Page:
• 1-hour health lecture once a month
  • 1-hour psychosocial group session once a month

Delivered by

A geriatrician conducted the fall risk assessment; a trained public health nurse provided information and counseling on fall prevention; trained nursing students conducted the home hazards assessment and psychosocial group sessions; a physical therapist facilitated the group exercise sessions; and various health professionals (e.g., geriatricians, public health nurses, physical therapists, dieticians, podiatrists) gave lectures on topics related to falling.

Minimum Level of Training Needed

Risk assessments can be conducted by a trained nurse with referrals, if needed, to a general practitioner who specializes in geriatrics. Exercise groups can be supervised by a well-trained volunteer or physical therapy student.

Key Elements

  • Individual risk factor assessment, treatment, and/or referral by a physician
  • Exercise classes led by a trained physical therapist or physical therapy student, combined with at-home exercises tailored to each participant
  • Exercise intensity must increase progressively over time
  • Monthly lectures by various health professionals on topics related to falling, followed by a question and answer period
  • Individual guidance on fall prevention
  • Home hazards assessment and written safety recommendations
  • Monthly psychosocial group sessions

Available Materials

Materials are available only in Finnish.

Study Citation

Salminen MJ, Vahlberg TJ, Salonoja MT, Aarnio PTT, Kivelä SL. Effect of a risk-based multifactorial fall prevention program on the incidence of falls. Journal of the American Geriatrics Society. 2009 Apr;57(4):612-9.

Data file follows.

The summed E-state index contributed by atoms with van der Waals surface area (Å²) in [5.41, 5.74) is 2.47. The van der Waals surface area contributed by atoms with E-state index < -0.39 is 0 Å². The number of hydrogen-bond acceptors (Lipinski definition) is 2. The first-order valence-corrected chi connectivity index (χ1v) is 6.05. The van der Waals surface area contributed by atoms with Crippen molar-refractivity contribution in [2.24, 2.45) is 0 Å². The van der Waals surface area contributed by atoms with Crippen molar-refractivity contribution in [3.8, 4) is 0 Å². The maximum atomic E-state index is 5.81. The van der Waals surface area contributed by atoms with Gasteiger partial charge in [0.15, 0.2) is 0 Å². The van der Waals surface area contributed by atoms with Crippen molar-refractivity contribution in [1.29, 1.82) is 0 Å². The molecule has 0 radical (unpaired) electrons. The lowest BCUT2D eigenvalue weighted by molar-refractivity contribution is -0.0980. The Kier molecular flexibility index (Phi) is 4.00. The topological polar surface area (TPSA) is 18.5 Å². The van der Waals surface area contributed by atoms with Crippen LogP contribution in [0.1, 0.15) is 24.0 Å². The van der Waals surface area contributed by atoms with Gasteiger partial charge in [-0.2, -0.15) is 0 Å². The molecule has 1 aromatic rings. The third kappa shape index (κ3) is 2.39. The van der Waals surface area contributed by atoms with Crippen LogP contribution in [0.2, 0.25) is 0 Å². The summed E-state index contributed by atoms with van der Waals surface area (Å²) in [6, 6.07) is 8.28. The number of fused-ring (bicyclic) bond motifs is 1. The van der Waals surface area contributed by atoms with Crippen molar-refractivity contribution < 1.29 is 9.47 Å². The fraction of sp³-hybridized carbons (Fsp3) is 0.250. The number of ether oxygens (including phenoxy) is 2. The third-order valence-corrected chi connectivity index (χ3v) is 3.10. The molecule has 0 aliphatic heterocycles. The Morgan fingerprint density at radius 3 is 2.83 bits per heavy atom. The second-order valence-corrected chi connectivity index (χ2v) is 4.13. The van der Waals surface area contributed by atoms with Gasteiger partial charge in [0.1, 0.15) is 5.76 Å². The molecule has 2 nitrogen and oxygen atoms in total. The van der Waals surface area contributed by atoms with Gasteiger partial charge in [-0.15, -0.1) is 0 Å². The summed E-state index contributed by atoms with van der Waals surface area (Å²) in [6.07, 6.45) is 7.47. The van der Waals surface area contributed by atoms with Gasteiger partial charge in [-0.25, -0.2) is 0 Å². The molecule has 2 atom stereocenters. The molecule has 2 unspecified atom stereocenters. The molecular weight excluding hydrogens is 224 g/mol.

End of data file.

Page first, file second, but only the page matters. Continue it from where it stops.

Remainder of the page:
Supplemental articles

Sjösten NM, Salonoja M, Piirtola M, Vahlberg T, Isoaho R, Hyttinen H, Aarnio P, Kivelä SL. A multifactorial fall prevention programme in homedwelling elderly people: A randomized-controlled trial. Public Health. 2007 Apr;121(4):308-18.

Sjösten NM, Salonoja M, Piirtola M, Vahlberg TJ, Isoaho R, Hyttinen HK, Aarnio PT, Kivelä SL. A multifactorial fall prevention programme in the community-dwelling aged: Predictors of adherence. European Journal of Public Health. 2007 Oct;17(5):464-70.

Vaapio S, Salminen M, Vahlberg T, Isoaho R, Aarnio P, Kivelä S-L. Effects of risk-based multifactorial fall prevention on health-related quality of life among the communitydwelling aged: A randomized controlled trial. Health and Quality of Life Outcomes. 2007 Apr;5:20-7.

Salminen M, Vahlberg T, Sihvonen S, Piirtola M, Isoaho R, Aarnio P, Kivelä SL. Effects of risk-based multifactorial fall prevention on maximal isometric muscle strength in community-dwelling aged: A randomized controlled trial. Aging Clinical and Experimental Research. 2008 Oct;20(5):487-93.

Salminen M, Vahlberg T, Sihvonen S, Sjösten N, Piirtola M, Isoaho R, Aarnio P, Kivelä SL. Effects of risk-based multifactorial fall prevention on postural balance in the community-dwelling aged: A randomized controlled trial. Archives of Gerontology and Geriatrics. 2009 Jan-Feb;48(1):22-7.


Practitioners interested in using this intervention may contact the principal investigator for more information:

Marika J. Salminen, PhD
Family Medicine
Lemminkäisenkatu 1
University of Turku
Turku, Finland

Return to top


Contact Us:
  • Centers for Disease Control and Prevention
    National Center for Injury Prevention and Control (NCIPC)
    4770 Buford Hwy, NE
    MS F-63
    Atlanta, GA 30341-3717
  • 800-CDC-INFO
    TTY: (888) 232-6348
  • Contact CDC–INFO The U.S. Government's Official Web PortalDepartment of Health and Human Services
Centers for Disease Control and Prevention   1600 Clifton Road Atlanta, GA 30329-4027, USA
800-CDC-INFO (800-232-4636) TTY: (888) 232-6348 - Contact CDC–INFO
A-Z Index
  1. A
  2. B
  3. C
  4. D
  5. E
  6. F
  7. G
  8. H
  9. I
  10. J
  11. K
  12. L
  13. M
  14. N
  15. O
  16. P
  17. Q
  18. R
  19. S
  20. T
  21. U
  22. V
  23. W
  24. X
  25. Y
  26. Z
  27. #